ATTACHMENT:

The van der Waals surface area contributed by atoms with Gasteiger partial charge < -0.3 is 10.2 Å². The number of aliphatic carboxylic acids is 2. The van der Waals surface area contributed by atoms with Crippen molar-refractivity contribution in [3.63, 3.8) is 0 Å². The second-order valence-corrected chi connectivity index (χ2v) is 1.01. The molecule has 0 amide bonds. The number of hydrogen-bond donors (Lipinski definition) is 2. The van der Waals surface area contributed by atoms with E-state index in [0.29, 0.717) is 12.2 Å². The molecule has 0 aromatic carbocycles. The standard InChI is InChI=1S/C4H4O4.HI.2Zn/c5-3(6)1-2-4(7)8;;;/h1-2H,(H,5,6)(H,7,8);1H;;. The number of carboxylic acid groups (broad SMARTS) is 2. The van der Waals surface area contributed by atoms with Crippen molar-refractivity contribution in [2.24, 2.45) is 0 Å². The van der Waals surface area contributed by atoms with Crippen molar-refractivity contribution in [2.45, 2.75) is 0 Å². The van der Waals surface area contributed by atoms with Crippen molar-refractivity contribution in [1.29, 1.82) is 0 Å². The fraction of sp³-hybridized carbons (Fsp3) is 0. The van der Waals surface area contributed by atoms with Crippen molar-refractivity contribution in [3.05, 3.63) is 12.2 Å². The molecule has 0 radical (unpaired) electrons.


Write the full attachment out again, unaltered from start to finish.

The van der Waals surface area contributed by atoms with Gasteiger partial charge < -0.3 is 10.2 Å². The number of aliphatic carboxylic acids is 2. The van der Waals surface area contributed by atoms with Crippen molar-refractivity contribution in [3.63, 3.8) is 0 Å². The second-order valence-corrected chi connectivity index (χ2v) is 1.01. The molecule has 0 amide bonds. The number of hydrogen-bond donors (Lipinski definition) is 2. The van der Waals surface area contributed by atoms with E-state index in [0.29, 0.717) is 12.2 Å². The molecule has 0 aromatic carbocycles. The standard InChI is InChI=1S/C4H4O4.HI.2Zn/c5-3(6)1-2-4(7)8;;;/h1-2H,(H,5,6)(H,7,8);1H;;. The number of carboxylic acid groups (broad SMARTS) is 2. The van der Waals surface area contributed by atoms with Crippen molar-refractivity contribution in [2.24, 2.45) is 0 Å². The van der Waals surface area contributed by atoms with Crippen molar-refractivity contribution in [2.45, 2.75) is 0 Å². The van der Waals surface area contributed by atoms with Crippen molar-refractivity contribution in [1.29, 1.82) is 0 Å². The fraction of sp³-hybridized carbons (Fsp3) is 0. The van der Waals surface area contributed by atoms with Crippen molar-refractivity contribution in [3.05, 3.63) is 12.2 Å². The molecule has 0 radical (unpaired) electrons.